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December 10, 2018

Angelo Cataldi: Phillies' GM Matt Klentak finally making good moves

Opinion Phillies
050218_Phillies-Santana_usat Bill Streicher/USA TODAY Sports

The Phillies were lucky to trade away Carlos Santana's gargantuan salary this past fall.

Matt Klentak just had the best week of his three-year tenure as GM of the Phillies. 

That’s right. 

His biggest critic is admitting the novice executive did a couple of things right. After all the lousy free-agent signings, the botched trades, the tortured explanations . . . . Klentak made a couple of very impressive moves. 

His best maneuver actually reconciled his worst decision since he got here, the idiotic move to sign Carlos Santana to a $60-million, three-year contract last winter – a decision that moved the best player in the organization, Rhys Hoskins, from first base to left field, where he handled every fly ball like a hand grenade. 

The Santana signing is no second-guess, either. I said right here last year that it was ridiculous. Anybody with a brain drew the same conclusion. 

Somehow, Klentak got Seattle GM Jerry Dipoto to take the $35 million left on Santana’s contract along with overrated shortstop prospect J.P.Crawford for Jean Segura, James Pasos and Juan Nicasio, three established major leaguers.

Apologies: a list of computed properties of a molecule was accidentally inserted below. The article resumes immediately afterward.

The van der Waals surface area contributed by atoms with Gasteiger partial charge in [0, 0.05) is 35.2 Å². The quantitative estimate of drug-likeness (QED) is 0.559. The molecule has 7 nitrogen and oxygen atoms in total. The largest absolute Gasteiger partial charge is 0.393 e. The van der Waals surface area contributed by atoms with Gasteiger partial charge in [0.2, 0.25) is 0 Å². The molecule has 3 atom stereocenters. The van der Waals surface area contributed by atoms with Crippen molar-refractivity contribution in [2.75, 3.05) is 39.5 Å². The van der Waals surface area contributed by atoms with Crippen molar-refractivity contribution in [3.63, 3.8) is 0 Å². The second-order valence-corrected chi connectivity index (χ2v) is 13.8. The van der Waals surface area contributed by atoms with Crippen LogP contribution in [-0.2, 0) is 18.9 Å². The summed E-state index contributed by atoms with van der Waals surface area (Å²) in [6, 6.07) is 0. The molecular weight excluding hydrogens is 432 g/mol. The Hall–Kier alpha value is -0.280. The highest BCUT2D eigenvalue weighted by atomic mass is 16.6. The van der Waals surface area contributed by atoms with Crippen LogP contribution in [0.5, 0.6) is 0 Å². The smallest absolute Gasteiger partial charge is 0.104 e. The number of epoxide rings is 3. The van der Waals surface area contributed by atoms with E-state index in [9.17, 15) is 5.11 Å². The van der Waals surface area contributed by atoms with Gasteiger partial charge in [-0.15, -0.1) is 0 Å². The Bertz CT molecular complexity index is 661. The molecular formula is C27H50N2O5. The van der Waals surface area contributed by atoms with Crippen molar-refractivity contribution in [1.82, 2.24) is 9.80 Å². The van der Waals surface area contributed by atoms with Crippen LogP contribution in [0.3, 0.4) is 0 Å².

Segura is the prize of the deal, a .304 hitter last season who actually makes regular contact with the baseball. He is also a solid glove at shortstop, a position filled poorly last year by Crawford and Scott Kingery. Pazos and Nicasio are decent bullpen arms. 

Klentak exploited the Mariners’ obsession with removing long-term big-money deals from its books – Segura has four years and $66 million left on his deal – and was able to remove two players who would provide very little help to the Phillies. Santana and Crawford are best as drawing walks, an analytics requirement that Klentak seems finally to be abandoning. 

The other deal made no sense, at least from the Angels’ perspective. The Phils sent reliever Luis Garcia to the West Coast for lefty bullpen arm Jose Alvarez. Garcia’s ERA was 6.07 last season; Alvarez’s was 2.71. ERA supposedly is a relic of baseball’s statistical past, but that disparity seems significant even in a new era of launch angles and exit velocities. 

Bravo to Klentak for both moves. His move away from new-fangled analytics in favor of simple logic is an encouraging sign. Maybe the kid is finally figuring out how to be a GM.

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